Investors add to pressure on climate change risks

Climate change risks are becoming an increasingly important factor in investment decisions - but a group of concerned UK institutional investors is warning that pension fund consultants and brokers are failing to provide the support that they need. The group has also issued two reports warning that the electricity and aviation industries are particularly exposed on the issue.

The financial community's engagement with climate change risks is developing rapidly, driven by the imminent arrival of an EU emissions market (ENDS Report 346, pp 21-24 ). Further evidence of the shift came in late November, when 200 financiers attended a London conference organised by the Institutional Investors Group on Climate Change and the Carbon Trust.

The IIGCC was set up two years to promote better understanding of the investment implications of climate change and to encourage companies and markets to address the risks and opportunities it poses.

The group's membership now includes 19 largely UK-based investors with assets of more than €700 billion. As well as major fund managers such as Schroder, BNP Paribas, ISIS and Henderson, the group has unusually strong representation from pension funds.

"This issue will affect our holdings over both the short and long term - and a changing climate itself could affect pension fund members through their retirement," explains David Russell of the Universities Superannuation Scheme, one of the UK's largest pension funds.

One clear area of concern at the conference was that two key parts of the finance community are lagging behind in their engagement with the issue.

The first group is pension fund consultants. "The gatekeepers between pension funds and their fund managers have not yet consciously engaged with climate change as a risk - or opportunity - for long-term responsible investors," said IIGCC chair Peter Scales. The group plans to step up efforts to engage with actuaries and the investment property sector.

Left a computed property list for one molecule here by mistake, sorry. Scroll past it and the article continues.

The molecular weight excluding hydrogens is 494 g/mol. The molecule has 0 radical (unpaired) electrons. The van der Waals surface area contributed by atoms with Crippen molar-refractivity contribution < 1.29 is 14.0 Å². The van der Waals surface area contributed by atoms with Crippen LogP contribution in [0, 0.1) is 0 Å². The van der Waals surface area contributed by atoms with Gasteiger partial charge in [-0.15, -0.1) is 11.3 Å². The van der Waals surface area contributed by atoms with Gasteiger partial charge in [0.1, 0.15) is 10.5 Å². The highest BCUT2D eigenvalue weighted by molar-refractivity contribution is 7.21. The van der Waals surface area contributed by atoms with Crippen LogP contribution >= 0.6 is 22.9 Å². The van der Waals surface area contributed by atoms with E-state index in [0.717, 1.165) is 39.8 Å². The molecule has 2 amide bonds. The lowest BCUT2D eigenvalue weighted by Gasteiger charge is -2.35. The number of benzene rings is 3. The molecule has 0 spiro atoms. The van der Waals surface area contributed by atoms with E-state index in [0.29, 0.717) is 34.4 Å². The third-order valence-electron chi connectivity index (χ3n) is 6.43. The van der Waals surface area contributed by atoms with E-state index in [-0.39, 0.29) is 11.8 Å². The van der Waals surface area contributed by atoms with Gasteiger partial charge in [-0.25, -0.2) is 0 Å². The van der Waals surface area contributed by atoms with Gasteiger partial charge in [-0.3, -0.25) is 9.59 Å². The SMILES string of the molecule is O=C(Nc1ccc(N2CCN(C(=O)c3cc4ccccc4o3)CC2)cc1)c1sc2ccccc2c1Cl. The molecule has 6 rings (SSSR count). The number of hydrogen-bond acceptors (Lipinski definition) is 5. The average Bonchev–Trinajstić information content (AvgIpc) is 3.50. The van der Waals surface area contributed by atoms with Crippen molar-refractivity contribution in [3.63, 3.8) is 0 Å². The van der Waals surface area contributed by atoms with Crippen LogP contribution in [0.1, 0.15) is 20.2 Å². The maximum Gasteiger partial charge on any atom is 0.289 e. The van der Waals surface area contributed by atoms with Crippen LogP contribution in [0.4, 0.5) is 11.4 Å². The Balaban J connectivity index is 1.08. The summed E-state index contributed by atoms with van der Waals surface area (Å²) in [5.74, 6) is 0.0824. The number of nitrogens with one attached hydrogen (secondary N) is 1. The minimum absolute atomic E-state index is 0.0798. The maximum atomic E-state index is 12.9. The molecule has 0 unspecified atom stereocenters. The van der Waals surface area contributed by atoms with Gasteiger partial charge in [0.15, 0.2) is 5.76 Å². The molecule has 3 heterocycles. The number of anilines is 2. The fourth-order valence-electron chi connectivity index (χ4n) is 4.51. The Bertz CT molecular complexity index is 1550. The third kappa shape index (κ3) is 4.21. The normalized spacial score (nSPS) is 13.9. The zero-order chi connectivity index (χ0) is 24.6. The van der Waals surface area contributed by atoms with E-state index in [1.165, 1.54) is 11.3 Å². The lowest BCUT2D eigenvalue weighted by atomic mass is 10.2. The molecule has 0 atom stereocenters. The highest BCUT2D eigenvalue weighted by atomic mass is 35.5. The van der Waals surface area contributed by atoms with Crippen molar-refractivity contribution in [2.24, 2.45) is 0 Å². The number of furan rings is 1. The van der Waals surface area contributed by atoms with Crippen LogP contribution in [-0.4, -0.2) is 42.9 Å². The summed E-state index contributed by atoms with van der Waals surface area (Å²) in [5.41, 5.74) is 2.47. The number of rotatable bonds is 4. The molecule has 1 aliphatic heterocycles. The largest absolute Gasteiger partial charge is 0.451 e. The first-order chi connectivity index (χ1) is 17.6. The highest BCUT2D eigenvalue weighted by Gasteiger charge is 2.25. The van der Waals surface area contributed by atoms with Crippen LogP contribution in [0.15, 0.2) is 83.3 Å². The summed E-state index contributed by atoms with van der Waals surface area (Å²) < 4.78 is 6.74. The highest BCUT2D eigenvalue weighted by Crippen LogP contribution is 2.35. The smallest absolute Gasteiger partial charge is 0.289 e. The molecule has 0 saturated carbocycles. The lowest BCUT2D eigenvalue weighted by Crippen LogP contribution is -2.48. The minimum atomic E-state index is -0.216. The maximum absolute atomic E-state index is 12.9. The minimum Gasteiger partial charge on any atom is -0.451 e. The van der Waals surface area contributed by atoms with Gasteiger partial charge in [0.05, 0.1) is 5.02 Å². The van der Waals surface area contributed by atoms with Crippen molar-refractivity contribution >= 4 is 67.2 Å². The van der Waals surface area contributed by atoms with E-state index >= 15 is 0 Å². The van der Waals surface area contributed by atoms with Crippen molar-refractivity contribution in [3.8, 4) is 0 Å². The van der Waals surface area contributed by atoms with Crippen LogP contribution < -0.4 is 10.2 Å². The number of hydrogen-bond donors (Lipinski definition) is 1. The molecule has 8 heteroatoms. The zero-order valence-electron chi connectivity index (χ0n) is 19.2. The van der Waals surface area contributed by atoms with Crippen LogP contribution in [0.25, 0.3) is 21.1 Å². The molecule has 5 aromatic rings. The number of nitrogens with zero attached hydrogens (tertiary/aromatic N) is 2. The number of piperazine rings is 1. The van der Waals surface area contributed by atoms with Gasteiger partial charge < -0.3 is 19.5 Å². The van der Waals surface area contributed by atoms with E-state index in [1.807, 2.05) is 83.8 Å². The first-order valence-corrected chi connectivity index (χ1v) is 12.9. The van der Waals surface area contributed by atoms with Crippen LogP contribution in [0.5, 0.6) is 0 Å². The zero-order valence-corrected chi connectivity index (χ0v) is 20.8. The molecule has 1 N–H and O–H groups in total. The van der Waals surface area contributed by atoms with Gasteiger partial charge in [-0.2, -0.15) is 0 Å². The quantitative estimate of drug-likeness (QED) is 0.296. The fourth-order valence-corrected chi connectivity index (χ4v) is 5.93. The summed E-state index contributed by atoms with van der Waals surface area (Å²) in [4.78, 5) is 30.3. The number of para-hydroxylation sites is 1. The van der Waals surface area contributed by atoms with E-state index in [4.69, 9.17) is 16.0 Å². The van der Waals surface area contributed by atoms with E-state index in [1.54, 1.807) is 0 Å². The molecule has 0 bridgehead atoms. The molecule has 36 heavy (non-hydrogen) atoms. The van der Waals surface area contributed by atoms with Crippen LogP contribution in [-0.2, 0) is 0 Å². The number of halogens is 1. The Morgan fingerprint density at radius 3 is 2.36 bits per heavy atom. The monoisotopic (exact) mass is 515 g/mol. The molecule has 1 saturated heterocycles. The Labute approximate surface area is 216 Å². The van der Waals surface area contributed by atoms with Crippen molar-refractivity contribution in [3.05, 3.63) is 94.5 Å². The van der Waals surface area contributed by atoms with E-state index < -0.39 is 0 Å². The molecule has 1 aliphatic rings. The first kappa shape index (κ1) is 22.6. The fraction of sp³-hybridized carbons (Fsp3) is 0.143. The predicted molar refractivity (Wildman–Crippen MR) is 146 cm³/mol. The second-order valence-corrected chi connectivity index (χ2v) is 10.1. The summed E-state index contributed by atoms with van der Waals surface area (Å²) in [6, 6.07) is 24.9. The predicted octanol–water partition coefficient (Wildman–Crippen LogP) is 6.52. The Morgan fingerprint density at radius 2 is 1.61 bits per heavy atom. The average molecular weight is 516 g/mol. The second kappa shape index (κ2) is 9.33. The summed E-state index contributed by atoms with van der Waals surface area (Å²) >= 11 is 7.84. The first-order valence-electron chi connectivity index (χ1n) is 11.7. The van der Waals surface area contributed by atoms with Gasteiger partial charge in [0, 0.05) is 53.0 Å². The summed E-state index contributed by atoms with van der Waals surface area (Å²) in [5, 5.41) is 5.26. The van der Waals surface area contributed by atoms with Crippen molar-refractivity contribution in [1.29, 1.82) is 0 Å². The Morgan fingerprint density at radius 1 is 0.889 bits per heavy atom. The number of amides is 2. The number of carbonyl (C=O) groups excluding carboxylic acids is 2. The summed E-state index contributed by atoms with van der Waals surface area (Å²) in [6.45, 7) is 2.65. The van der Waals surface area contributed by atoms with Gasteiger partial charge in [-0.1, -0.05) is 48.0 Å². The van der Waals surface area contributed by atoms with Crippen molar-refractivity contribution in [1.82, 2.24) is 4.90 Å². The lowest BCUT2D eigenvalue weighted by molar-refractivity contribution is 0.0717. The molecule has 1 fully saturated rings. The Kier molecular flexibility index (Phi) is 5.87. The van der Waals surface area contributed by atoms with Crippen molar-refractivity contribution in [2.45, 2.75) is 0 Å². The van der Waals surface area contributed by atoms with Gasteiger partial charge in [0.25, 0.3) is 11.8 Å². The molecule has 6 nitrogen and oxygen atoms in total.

The IIGCC is also concerned that financial analysts, particularly on the sell side, are still failing to assess climate change risks in their reports on companies or sectors. The only significant exception is the electrical utilities sector - which is particularly exposed to the EU emissions trading scheme and is relatively easy to model.

Sue Livingston of Schroder Investment Management told the conference that the IIGCC has written to the 27 largest brokers urging them to treat the issue more systematically. It has received only five responses, but plans to follow up the initiative in 2004.

The conference also saw the launch of two reports for the IIGCC on the implications of climate change for two key sectors:1

  • Electric utilities:
    The first report covers relatively well-trodden territory - the impact of the imminent EU emissions trading scheme on the power sector. The IIGCC notes that the scheme has prompted a "remarkable stream of research activity" from financial analysts over the last 6-9 months (ENDS Report 346, pp 21-24 ).

    So far, much of the attention has focused on the impact of the initial allocation process on company valuation. However, the report stresses that "investors should not lose sight of the broader implications of carbon constraints for utility companies and their power generation business models."

  • Aviation industry:
    This is the fastest growing source of greenhouse gas emissions - and the IIGCC expects fiscal measures to be introduced over the next five years to manage demand and reduce emissions.

    Analysis by Dresdner Kleinwort Wasserstein argues that the sector is unlikely to be brought within the EU trading scheme until 2008 at the earliest (ENDS Report 345, pp 48-49 ). Introducing an emissions charge before then, at a rate of €2 billion in the UK and €10 billion across the EU, would reduce passenger volumes by 4%.

    In terms of volumes, low cost airlines such as Easyjet and Ryanair would be hit harder than the flag carriers - but the reduction in operators' profits, ranging from 9% to 80%, would hit the flag carriers worse.

    Next year, the IIGCC plans to extend its focus to other sectors, with construction products, insurance and metals and mining at the top of the list. It is also planning a major seminar looking at the property investment sector.

    "We want to encourage analysts to produce reports on the implications of climate change for a wider range of sectors," David Russell says. "The reports should be aimed at ensuring that all investors, not just those in the SRI [socially responsible investment] community, are made aware of climate change in their investment decisions."

    The IIGCC is also planning to work with the Investor Network on Climate Risk, a new group of US investors, to ensure a co-ordinated approach.

    The INCR, which represents ten major state and union pension funds, was launched in November at a UN conference in New York. The conference was attended by 250 investors managing funds worth more than $2.5 trillion - suggesting that US investors are worried about climate change risks despite the Bush administration's sceptical stance on the issue.

    The INCR's first action has been to launch a ten-point "call for action" urging the US Securities and Exchange Commission to require better disclosure of climate change risks.

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